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Understanding compliance issues for daily self-injectable treatment in ambulatory care settings

Authors Meryl Brod, Matthew Rousculp, Ann Cameron

Published 6 April 2008 Volume 2008:2 Pages 129—136

Meryl Brod1, Matthew Rousculp2, Ann Cameron2

1The Brod Group, Mill Valley, California, USA; 2Health Outcomes, Eli Lilly and Company, Indianapolis, Indiana, USA

Background: The challenge of understanding factors influencing compliance with injectable treatments is critical as injectable biologics/medications become more common.

Objective: Understanding compliance issues for long term self-injectable treatments, using a chronic condition (osteoporosis) as a model.

Research design: A qualitative study to generate hypotheses regarding compliance issues for self-injectable treatments. Semi-structured interview guides were developed and data collected from patients and clinical experts. Findings were analyzed for common themes and a conceptual model of the compliance impact of self-injectable treatments generated.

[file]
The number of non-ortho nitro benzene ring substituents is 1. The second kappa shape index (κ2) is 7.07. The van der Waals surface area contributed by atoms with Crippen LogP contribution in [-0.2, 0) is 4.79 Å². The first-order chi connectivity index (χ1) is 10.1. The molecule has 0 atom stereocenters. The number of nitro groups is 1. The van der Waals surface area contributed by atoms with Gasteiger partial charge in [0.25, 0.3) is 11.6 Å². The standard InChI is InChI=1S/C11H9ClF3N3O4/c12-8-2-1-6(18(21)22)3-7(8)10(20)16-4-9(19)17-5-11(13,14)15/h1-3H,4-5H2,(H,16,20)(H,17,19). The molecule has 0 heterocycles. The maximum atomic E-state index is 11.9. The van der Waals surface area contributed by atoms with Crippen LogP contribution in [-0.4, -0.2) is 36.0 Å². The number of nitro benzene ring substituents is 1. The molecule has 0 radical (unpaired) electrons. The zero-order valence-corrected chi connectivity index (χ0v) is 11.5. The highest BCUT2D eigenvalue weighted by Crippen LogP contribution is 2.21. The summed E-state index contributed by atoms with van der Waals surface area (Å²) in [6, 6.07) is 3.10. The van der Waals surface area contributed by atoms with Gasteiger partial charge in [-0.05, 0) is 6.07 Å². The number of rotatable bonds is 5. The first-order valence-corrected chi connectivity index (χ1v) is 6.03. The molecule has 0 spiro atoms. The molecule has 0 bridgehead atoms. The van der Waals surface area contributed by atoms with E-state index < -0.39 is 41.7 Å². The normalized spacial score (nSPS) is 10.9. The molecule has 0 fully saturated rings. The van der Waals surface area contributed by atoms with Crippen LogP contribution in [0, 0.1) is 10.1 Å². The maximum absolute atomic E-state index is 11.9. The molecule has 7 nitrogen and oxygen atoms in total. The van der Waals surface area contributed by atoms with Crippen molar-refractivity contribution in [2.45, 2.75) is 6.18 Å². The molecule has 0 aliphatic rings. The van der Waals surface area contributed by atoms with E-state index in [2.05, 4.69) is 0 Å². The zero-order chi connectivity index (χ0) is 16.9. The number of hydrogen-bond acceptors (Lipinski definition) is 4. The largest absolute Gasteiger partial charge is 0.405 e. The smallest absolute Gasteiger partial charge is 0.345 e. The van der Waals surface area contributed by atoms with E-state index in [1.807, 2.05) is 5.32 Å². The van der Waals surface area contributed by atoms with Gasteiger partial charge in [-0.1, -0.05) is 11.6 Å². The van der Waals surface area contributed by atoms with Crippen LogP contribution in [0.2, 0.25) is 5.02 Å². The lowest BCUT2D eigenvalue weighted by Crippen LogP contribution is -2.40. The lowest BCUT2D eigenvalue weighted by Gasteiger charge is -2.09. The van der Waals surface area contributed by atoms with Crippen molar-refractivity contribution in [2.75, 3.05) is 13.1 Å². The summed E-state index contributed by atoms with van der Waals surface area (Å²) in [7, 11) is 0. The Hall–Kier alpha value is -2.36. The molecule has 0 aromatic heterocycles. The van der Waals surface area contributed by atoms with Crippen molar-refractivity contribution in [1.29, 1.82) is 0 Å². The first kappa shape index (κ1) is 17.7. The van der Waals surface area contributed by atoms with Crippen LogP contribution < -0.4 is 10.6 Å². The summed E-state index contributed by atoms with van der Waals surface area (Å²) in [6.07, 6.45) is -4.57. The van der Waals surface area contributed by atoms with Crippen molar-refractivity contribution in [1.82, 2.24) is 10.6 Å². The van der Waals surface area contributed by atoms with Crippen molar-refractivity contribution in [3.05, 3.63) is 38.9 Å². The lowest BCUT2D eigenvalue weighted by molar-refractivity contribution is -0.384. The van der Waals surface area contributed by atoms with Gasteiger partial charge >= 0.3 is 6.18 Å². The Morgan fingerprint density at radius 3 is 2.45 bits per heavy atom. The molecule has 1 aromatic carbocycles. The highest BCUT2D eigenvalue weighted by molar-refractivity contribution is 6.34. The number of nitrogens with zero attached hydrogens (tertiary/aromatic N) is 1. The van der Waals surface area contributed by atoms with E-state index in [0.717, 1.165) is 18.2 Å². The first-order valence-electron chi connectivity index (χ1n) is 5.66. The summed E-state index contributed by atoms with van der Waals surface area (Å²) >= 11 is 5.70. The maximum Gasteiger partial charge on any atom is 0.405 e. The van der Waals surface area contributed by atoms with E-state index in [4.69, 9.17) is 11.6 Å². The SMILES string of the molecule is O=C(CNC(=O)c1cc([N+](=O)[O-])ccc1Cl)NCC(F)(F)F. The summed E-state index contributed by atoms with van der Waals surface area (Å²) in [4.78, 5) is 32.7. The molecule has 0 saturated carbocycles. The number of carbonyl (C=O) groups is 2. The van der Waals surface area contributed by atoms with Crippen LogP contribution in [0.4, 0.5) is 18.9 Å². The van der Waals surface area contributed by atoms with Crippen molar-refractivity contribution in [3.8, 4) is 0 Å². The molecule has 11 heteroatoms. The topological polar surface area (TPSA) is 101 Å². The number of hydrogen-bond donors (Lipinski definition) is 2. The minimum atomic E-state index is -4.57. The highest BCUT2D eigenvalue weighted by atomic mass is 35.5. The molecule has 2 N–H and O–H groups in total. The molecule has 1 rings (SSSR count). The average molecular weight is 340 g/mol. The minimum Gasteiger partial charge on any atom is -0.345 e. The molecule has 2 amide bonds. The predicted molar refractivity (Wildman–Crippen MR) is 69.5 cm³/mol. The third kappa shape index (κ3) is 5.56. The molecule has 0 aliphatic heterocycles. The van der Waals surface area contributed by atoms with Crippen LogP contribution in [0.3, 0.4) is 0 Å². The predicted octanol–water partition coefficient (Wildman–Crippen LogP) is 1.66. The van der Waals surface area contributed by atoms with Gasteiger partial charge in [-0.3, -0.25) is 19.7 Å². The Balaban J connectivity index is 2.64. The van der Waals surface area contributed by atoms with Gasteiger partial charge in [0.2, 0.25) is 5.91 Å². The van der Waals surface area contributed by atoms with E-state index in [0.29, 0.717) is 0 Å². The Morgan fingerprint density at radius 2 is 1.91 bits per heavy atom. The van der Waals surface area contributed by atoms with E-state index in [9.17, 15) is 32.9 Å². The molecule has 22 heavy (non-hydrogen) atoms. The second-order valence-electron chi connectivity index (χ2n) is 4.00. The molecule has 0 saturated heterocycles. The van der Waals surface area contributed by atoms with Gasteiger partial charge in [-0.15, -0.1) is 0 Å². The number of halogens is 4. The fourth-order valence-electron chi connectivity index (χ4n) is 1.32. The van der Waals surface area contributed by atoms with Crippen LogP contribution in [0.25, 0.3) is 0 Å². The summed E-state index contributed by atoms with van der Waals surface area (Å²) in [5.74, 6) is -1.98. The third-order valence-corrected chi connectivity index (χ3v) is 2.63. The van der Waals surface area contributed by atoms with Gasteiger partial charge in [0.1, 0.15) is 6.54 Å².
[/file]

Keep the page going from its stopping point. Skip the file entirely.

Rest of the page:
Subjects: Six physicians (Rheumatology, Internal Medicine, and Endocrinology) and 22 patients (14% never began treatment, 23% had filled at least one prescription but discontinued treatment, and 63% were currently on treatment) were interviewed.

Results: Physician and patient factors influenced the compliance process at four distinct timepoints: pre-treatment, time treatment recommended, short-term, and long-term. Physician factors that influenced patients’ persistence were knowledge about treatment, patient-training resources, and clinical profile/efficacy evaluations. For patients, motivation level, physician message, and clinical profile were key. Logistical issues, minor side effects and injection site issues influenced adherence but not persistence.

Conclusions: Compliance is a multifactorial, dynamic process. Both physician and patient factors influence compliance at different points in the process.

Keywords: osteoporosis, self-injectable treatments, compliance, persistence, adherence

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